After breakfast we secured our belongings and started our climb.  We had to reach the peak by lunch time so we could get back to the campsite before dark.  At first it was good, but after an hour I felt like giving up already.  I was having a hard time breathing.  My porter was just a few meters ahead of me.  A little girl never left my side.  I marveled at her stamina, despite the bottle of Royal Litro she was carrying, and a bag of goodies.  She didn't really ask me to buy from her, but after some time I bought two pieces of hard-boiled eggs from her, ate one and gave the other to my porter.  I would lie down on the grass or crouch under tall weeds and trees to hide from the sun, then struggle onward again.  From time to time I would look back down Lake Venado to see how the retrieval down there was progressing.  Two helicopters had arrived with scuba divers, and more military men.  People coming down would ask people going up about the incident.  Obviously, the grim story had been spread.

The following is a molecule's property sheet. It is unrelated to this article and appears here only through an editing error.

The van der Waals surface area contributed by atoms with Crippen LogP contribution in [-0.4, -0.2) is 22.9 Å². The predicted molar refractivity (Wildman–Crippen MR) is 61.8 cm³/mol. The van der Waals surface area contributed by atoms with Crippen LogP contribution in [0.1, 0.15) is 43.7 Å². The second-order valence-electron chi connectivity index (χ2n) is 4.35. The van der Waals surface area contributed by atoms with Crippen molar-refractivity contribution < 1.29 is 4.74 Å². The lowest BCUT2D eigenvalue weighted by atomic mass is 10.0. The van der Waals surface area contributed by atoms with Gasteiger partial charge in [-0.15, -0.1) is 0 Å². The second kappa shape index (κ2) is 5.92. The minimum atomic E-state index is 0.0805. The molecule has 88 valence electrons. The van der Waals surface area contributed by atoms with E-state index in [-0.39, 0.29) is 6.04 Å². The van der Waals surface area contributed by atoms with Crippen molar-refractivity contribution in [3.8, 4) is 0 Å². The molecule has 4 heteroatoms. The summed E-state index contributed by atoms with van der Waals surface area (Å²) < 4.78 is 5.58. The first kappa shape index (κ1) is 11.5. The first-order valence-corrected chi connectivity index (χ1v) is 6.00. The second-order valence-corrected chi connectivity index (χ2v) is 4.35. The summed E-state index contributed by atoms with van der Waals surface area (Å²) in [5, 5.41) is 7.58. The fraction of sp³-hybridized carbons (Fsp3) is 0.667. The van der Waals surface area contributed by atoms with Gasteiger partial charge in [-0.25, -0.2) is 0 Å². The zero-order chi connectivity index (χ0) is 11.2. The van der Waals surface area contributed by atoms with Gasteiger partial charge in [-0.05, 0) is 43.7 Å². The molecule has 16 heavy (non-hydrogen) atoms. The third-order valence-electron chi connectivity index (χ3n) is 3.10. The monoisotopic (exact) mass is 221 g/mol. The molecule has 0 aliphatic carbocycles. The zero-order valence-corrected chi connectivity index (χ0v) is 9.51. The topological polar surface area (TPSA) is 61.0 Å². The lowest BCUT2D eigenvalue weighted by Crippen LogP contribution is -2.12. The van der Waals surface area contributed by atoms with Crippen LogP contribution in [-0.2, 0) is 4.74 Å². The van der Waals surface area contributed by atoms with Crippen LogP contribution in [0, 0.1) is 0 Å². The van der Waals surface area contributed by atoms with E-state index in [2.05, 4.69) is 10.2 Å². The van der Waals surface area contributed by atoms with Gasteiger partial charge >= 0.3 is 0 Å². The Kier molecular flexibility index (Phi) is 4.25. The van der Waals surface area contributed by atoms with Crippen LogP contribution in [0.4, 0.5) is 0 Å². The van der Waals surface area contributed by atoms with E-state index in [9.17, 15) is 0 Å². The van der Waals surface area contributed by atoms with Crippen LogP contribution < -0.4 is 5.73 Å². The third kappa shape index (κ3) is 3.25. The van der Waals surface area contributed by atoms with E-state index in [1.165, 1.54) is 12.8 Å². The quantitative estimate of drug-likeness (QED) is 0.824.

The climb was getting tougher and tougher every minute.  I was feeling some heaviness on my chest, like something was weighing it down.  It was becoming difficult to breathe. At one point when we were resting I told my hubby to just go on and get to the top without me because I was slowing him down. At least one of us could get to the top.  So he went.  I still continued climbing but in my mind I said I'd stop once I meet my hubby on his way down from the peak.  But every person I met along the way who had been there would say, go on, it's not too far now, ten minutes more and you're there.  For every ten minutes that I'd progress up another happy face would be trotting along downhill and tell me, only ten minutes more, keep on, keep on.  So up I went, most of the time on all my fours, until I reached a clearing. It was just five more minutes away from the peak via a steep ascent.